Continuation Betting Strategy in Poker (or C bet)
Table of content:
- What does a continuation bet mean?
- Purpose of a continuation bet
- When must a player c-bet?
- Optimal conditions for applying the c-bet
- When must the player avoid a c-bet?
- How much should you put at stake in a c-bet?
- Double and triple barrelling
- Countering a continuation bet
- Just to wrap it all up
Poker is fraught with mind games and the continuation bet is one of the best tools in a poker player’s arsenal to play this game. It provides him or her a chance to trick the opponents into cursing their luck, while the truth of the matter is that the player taking the continuation bet barely has his luck playing in his favour. Endowed with its fair share of risk, the continuation bet is a double-edged sword – one that must be employed with great care and stratagem. Read on to know more about this interesting tool used by professional poker players.
A continuation bet, or a c-bet, is when the player follows up the pre-flop raise with a bet on the flop. It is a mini bluff encashing the fold equity that has been gained by the player during pre-flop. It does not matter if the player hits the flop or not, but it is more about the player taking the advantage of the initiative by being the preflop and the flop aggressor. This oftentimes gets the opponent to fold or forfeit the pot due to the aggressive stance taken by the player. These bets are quite successful as most poker hands miss the flop most of the time.
The goal is to win the pot immediately and bag all of the dead money in the pot, by attacking the opponent regardless of the holding of the player.
On a micro level the motivation to c-bet could be for protection, value or for bluffing. In case it is for bluffing, then it makes sense to employ the c-bet if you can ensure that the opponent can fold better hands that yours. Value betting is when you get a player with a worse hand to fold.
In the face of continued aggression from a player, most weak players will fold adding value to the player with all the dead money in the pot. But mindless aggression will alert the opponents about your façade and they are likely to catch you in the act. Repeated acts in the same game leaves a wide gap for exploitation by other players.
The odds have been mathematically calculated to be as follows –
· Winning the pot with a c-bet is almost 100% when heads up.
· Winning the pot with a c-bet is 50% when against two players.
· Winning the pot with a c-bet is 25% when against three players.
· If there are four or more players, then it is better to hit the flop before risking this as a check is highly probable.
a. Boards with aces and kings
These are ideal to place a c-bet as most opponents are going to play with the belief that they have hit the preflop raiser.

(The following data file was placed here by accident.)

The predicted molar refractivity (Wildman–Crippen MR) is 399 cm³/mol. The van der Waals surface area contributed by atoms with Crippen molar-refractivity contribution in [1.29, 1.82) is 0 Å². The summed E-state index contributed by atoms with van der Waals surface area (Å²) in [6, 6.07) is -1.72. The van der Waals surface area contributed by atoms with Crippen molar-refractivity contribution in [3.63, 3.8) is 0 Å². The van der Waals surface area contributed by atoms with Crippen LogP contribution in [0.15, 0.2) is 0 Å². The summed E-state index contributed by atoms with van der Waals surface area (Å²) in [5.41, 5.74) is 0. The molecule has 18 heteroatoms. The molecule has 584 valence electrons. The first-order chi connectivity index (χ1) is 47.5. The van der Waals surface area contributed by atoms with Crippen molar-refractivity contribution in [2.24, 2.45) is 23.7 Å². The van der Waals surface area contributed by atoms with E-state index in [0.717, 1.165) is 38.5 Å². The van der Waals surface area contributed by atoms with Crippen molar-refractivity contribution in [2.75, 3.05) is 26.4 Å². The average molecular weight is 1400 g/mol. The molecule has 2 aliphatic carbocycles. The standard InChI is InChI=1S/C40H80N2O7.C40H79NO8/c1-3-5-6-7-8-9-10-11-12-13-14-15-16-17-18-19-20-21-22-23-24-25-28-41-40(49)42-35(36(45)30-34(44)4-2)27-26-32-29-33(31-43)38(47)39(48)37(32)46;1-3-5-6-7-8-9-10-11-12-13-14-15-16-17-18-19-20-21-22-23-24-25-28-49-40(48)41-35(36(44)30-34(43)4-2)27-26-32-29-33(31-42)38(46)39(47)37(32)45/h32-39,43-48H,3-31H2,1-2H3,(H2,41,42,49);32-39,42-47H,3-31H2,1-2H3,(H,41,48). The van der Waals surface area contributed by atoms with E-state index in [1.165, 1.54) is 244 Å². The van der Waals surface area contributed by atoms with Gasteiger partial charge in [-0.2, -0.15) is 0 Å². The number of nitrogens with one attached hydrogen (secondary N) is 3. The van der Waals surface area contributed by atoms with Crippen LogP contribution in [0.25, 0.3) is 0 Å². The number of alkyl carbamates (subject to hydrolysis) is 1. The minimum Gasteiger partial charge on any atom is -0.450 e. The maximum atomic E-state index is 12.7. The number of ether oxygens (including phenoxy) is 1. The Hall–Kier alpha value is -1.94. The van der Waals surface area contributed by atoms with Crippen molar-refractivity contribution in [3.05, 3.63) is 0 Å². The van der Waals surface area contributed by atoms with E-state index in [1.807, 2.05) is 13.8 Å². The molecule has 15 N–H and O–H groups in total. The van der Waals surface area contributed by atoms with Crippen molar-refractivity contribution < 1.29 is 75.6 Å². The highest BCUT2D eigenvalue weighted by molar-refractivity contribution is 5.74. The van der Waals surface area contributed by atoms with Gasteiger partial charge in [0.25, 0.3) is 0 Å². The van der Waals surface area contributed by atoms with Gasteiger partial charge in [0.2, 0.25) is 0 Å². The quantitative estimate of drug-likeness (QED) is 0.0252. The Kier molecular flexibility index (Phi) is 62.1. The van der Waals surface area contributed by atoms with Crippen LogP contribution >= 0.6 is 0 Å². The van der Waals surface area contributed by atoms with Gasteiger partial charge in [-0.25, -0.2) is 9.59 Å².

b. Flops that are unlikely to help the opponent
These are ideal for c-betting as he is aware of his weaknesses and would rather fold than risk it.
· If there is a high probability that the opponents on the table will call your cards, then avoid the c-bet. If your opponent hits the flop, he/ she is more likely to call. Always remember your opponent’s and your perceived range before resorting to a continuation bet.
· If the flop comes down with umpteen numbers of draws, it is better for the player to check rather than use the c-bet.
· If you are up against a calling station, do not use the c-bet, as a thumb rule.
· If you are not in position, they avoid placing a continuation bet.
· If your pre-flop raise is called in position by a tricky opponent, you should avoid continuation bets.
· With more the number of opponents on the table, the likelihood of getting checked is higher. Therefore, it is best to avoid continuation betting in such a circumstance.
The optimal amount to place the c-bet at depends on each game. But it must be high enough to get the opponent to fold but low enough to prevent the player from putting too many chips at stake. Usually, the c-bets and value bets are of the same quantum, as variations in the same might give away the player’s position to his/ her opponents.
Experts opine that the ideal quantum would be two third of the pot flop bet due to three main reasons –
a. It is economical and would not result in any information leak;
b. It will be enough to start building the pot when you have a really good hand;
c. It will be more than enough to collect the dead money.
Some of the considerations that have to be factored in are – the stack size, opponent’s playing tendencies, and one’s own table image, while deciding the amount to be placed as the continuation bet.
After one c-bets, one may follow it up in the turn or river with more bets. This is known as double or triple barrel bluff. To illustrate, if you raise the pre-flop, got one caller and bet the flop, turn and river, with your opponent calling each time, that would be a triple barrel. This strategy, however, is unsuitable for weak games.
Reverse engineering is one of the ways in which a player can decide whether he is being played by his opponent. The following questions must be raised in order to ascertain that –
a. Does he/ she regularly c-bet? If so, does his/ her bet warrant a call from your side? Does your hand permit you to take that call?
b. Is your opponent trying to steal the pot? If so, should you raise, call, or fold?
Observe carefully to understand your opponent’s play and motives. Try to discern patterns in their play and make decisions based on the information gathered.
It is an excellent opportunity, as a preflop raiser, to use a continuation bet and collect the dead money that your opponent misses. But do so with utmost caution and choose the games that you would like to apply this wisely.
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